Words with No Direct English Translation

international student voice magazine punching
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We guess there just aren’t enough words in the English language. Here are some words that don’t have an English equivalent and we think we should start using anyway.

1. Kummerspeck (German)

This word is used for the weight you gain from emotional overeating.

2. Shemomedjiamo (Georgian)

You’re full from eating. But the food is SO GOOD you just can’t stop. This word means, “I accidentally ate the whole thing.”

That’s how we feel about bacon (Sorry to those who don’t eat pork)

bacon 1

3. Backpfeifengesicht (German)

A face badly in need of a fist. Hahaha We’re sure you felt that way about someone at some point in your life. This explains the featured photo at the top.

4. Iktsuarpok (Inuit)

You’re waiting for someone to show up at your apartment or house. That feeling of anticipation. Waiting. Waiting. Oh, is that them? No. Keep waiting. Well, this is the word for that feeling.

5. Gigil (Filipino)

Oh that baby is so cute! I want to pinch her cheeks! When you have the urge to pinch or squeeze something that is just incredibly cute, use this word.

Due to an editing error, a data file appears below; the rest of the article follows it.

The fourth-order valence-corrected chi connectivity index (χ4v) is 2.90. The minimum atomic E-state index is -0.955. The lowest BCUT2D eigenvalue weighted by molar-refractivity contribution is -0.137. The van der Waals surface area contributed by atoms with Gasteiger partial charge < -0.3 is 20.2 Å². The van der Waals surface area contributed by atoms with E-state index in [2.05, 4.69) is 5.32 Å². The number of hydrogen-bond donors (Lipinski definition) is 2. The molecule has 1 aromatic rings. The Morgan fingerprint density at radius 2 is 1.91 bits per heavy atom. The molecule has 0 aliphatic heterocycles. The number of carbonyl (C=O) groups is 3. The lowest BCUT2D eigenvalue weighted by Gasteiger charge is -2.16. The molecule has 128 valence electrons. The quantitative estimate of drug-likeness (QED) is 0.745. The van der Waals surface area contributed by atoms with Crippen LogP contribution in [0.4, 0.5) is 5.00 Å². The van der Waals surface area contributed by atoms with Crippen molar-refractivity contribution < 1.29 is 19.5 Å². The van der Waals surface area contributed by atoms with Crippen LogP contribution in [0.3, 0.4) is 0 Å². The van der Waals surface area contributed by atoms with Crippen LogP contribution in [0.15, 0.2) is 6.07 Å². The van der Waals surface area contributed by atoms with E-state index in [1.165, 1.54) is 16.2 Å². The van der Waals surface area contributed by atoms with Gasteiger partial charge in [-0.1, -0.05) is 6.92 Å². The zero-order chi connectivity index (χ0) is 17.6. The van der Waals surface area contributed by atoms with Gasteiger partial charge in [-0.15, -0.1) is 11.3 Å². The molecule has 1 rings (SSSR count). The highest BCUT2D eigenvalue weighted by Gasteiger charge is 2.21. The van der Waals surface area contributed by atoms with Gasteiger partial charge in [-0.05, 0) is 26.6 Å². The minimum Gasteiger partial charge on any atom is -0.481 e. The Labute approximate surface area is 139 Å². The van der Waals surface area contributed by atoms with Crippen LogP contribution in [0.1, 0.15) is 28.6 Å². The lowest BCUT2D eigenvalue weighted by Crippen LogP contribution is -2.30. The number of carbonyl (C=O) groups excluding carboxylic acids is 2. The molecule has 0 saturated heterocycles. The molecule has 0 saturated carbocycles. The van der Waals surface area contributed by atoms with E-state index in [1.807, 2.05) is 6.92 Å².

cute baby

6. Zhaghzhagh (Persian)

Many of you probably experienced the extreme cold of winter for the first time while being in the U.S. Were you so cold that your teeth chattered? There’s a word for it! Also acceptable to use if you’re so mad your teeth shake. We wouldn’t want to be near you then.

international student voice magazine it's cold

7. Bakku-shan (Japanese)

This is a slang term used to describe the experience of seeing a woman who seems to be pretty from behind, but then she turns around and OH MY. Not so much. We vote to be able to use this term for men as well.

8. Seigneur-terraces (French)

We’re definitely guilty of this. Coffee shop dwellers who sit there alllllll day and hardly spend any money.

9. Kaelling (Danish)

A woman at the grocery store is yelling at her kids. This is pretty universal. Thanks to the Danish for having a word for it.

10. Koi No Yokan (Japanese)

Because our team is a sucker for love stories, we had to include this one. When you first meet someone you have a feeling both of you are going to fall in love. Or the feeling you had when you first read International Student Voice Magazine, right?!

falling in love

Do you have certain words in your native language that don’t really have an English translation?

We’d love to hear them! Share them below or on our Facebook page.

This article was inspired by mental_floss.

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